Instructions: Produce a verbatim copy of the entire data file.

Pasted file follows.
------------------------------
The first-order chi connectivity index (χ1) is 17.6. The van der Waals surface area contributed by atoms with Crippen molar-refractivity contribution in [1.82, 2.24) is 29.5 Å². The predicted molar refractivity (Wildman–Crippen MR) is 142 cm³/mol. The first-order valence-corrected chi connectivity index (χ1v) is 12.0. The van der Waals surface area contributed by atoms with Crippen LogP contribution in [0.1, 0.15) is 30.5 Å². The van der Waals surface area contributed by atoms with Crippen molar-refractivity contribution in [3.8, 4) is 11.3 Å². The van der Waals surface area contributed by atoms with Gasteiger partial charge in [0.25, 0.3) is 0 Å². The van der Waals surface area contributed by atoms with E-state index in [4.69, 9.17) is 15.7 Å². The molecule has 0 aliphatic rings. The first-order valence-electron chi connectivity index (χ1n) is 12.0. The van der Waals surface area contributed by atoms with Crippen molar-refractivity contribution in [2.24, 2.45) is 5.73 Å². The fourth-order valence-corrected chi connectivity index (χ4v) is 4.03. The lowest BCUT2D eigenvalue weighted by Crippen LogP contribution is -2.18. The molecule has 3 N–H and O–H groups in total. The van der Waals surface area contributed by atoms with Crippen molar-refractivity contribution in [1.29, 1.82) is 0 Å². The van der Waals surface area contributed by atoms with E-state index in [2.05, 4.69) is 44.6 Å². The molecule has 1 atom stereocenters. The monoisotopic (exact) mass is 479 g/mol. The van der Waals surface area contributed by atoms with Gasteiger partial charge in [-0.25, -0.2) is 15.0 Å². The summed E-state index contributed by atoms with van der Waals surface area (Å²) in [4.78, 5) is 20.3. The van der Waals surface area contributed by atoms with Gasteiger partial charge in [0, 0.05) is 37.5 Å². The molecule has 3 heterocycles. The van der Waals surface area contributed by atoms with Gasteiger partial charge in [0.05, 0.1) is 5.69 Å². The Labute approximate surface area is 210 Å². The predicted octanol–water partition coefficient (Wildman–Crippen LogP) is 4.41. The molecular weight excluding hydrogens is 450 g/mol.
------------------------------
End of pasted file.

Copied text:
The first-order chi connectivity index (χ1) is 17.6. The van der Waals surface area contributed by atoms with Crippen molar-refractivity contribution in [1.82, 2.24) is 29.5 Å². The predicted molar refractivity (Wildman–Crippen MR) is 142 cm³/mol. The first-order valence-corrected chi connectivity index (χ1v) is 12.0. The van der Waals surface area contributed by atoms with Crippen LogP contribution in [0.1, 0.15) is 30.5 Å². The van der Waals surface area contributed by atoms with Crippen molar-refractivity contribution in [3.8, 4) is 11.3 Å². The van der Waals surface area contributed by atoms with Gasteiger partial charge in [0.25, 0.3) is 0 Å². The van der Waals surface area contributed by atoms with E-state index in [4.69, 9.17) is 15.7 Å². The molecule has 0 aliphatic rings. The first-order valence-electron chi connectivity index (χ1n) is 12.0. The van der Waals surface area contributed by atoms with Crippen molar-refractivity contribution in [2.24, 2.45) is 5.73 Å². The fourth-order valence-corrected chi connectivity index (χ4v) is 4.03. The lowest BCUT2D eigenvalue weighted by Crippen LogP contribution is -2.18. The molecule has 3 N–H and O–H groups in total. The van der Waals surface area contributed by atoms with Crippen molar-refractivity contribution in [1.29, 1.82) is 0 Å². The van der Waals surface area contributed by atoms with E-state index in [2.05, 4.69) is 44.6 Å². The molecule has 1 atom stereocenters. The monoisotopic (exact) mass is 479 g/mol. The van der Waals surface area contributed by atoms with Gasteiger partial charge in [-0.25, -0.2) is 15.0 Å². The summed E-state index contributed by atoms with van der Waals surface area (Å²) in [4.78, 5) is 20.3. The van der Waals surface area contributed by atoms with Gasteiger partial charge in [0, 0.05) is 37.5 Å². The molecule has 3 heterocycles. The van der Waals surface area contributed by atoms with Gasteiger partial charge in [0.05, 0.1) is 5.69 Å². The Labute approximate surface area is 210 Å². The predicted octanol–water partition coefficient (Wildman–Crippen LogP) is 4.41. The molecular weight excluding hydrogens is 450 g/mol.